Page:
Combat Style (Ranger 2): Once per battle, increase the army’s OM for either ranged attacks or melee attacks by 1 for the rest of the battle.
Construct: The army is immune to disease, fear, paralysis, and poison.
Create Sandstorm: Once per battle, the army can affect the field of battle with the sandstorm battlefield condition. The sandstorm lasts for the rest of the battle.
Create Spawn: If the army destroys a living army of equal or greater size, it may immediately recover a number of hit points equal to twice its ACR or create a new army of its type but two sizes smaller than itself.
Damage Reduction: See the entry for significant defense.
Darkvision: The army takes no OM or DV penalties in dim light or darkness.
Discovery (Alchemist 2): This ability functions as bleed.
Disease: If the army damages an enemy, the enemy becomes diseased and takes a cumulative –1 penalty to its OM and DV each day after the battle. Curing the disease requires a successful Stability check modified by this penalty, and allows the army to reduce this penalty by 1 each day thereafter until the penalty is gone.
Divine Health (Paladin 3): The army is immune to disease.
Earth Glide: The army ignores fortifications made of earth or stone and can burrow under other fortifications as if using the burrow special ability.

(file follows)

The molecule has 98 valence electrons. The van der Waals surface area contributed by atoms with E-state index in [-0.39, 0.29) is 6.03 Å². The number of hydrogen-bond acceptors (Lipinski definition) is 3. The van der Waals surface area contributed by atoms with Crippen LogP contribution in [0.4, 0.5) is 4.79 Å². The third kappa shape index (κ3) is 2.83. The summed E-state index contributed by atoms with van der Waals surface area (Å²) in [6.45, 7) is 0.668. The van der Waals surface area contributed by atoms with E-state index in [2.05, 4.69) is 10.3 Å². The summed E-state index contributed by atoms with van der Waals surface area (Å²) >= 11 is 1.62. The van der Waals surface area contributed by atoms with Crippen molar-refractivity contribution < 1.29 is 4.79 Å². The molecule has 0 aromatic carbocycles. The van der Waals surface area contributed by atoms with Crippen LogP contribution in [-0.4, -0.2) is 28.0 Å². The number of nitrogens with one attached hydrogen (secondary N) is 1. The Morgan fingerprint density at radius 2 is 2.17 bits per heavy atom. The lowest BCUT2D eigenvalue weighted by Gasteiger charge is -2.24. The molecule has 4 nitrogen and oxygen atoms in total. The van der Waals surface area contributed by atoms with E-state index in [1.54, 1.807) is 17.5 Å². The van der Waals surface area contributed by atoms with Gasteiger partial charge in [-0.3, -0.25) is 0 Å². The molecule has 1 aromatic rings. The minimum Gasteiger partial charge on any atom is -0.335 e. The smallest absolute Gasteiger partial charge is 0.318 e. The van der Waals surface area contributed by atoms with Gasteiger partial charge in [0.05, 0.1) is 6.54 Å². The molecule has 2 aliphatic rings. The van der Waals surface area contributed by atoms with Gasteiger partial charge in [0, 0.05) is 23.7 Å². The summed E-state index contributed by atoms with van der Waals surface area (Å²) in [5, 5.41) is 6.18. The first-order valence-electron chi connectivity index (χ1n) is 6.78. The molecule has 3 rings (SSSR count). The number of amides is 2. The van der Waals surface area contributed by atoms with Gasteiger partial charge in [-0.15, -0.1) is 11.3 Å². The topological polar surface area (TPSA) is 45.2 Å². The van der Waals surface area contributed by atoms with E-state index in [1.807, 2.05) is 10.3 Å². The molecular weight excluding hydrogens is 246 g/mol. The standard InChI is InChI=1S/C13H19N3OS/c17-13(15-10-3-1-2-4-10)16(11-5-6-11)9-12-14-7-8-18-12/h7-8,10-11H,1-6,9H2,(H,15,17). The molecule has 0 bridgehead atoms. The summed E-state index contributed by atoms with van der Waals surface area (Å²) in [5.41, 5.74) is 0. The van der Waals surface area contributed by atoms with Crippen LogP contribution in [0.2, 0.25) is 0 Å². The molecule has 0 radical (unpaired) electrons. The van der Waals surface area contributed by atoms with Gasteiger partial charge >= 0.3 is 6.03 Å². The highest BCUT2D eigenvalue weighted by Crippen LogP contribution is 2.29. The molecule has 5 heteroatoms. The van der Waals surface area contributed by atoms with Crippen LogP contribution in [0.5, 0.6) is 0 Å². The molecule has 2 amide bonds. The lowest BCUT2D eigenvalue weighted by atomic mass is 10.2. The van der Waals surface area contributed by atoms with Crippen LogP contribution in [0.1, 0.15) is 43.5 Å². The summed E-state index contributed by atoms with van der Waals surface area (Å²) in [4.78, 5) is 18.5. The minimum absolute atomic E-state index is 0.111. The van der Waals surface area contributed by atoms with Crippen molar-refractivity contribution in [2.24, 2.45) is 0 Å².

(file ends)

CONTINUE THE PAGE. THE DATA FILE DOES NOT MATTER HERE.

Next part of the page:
Eidolon (Summoner 1): This ability functions as the animal companion ability.
Energy Drain: If the army damages an enemy, it reduces the enemy’s OM and DV by 1 for 24 hours.
Evasion (Monk 2, Rogue 2): An army that attacks this army halves its OM bonus from the spellcasting ability and halves the extra damage from the breath weapon ability.
Fast Healing: Each Ranged or Melee phase, this army regains a number of hit points equal to half its fast healing value. Outside of battle, each hour the army regains a number of hit points equal to its fast healing value.
Favored Enemy (Ranger 1): The army increases its OM by 1 against an army of a type of creature chosen from the ranger favored enemy list.
Favored Terrain (Ranger 3): Reduce an enemy’s bonuses from advantageous terrain and battlefield advantage by half.
Fear: If the army damages an enemy army, that army must attempt a Morale check (DC = 10 + your army’s ACR). Failure means the enemy army is afraid and can’t attempt an Offense check to attack during the next phase. If an army fails a Morale check during a phase in which it is already afraid, it routs.
Ferocity: The army continues to fight even if demoralized or nearly dead. If the army is defeated or routed, it may continue to act for one more Melee phase, and its OM and DV are reduced by 4 for that phase.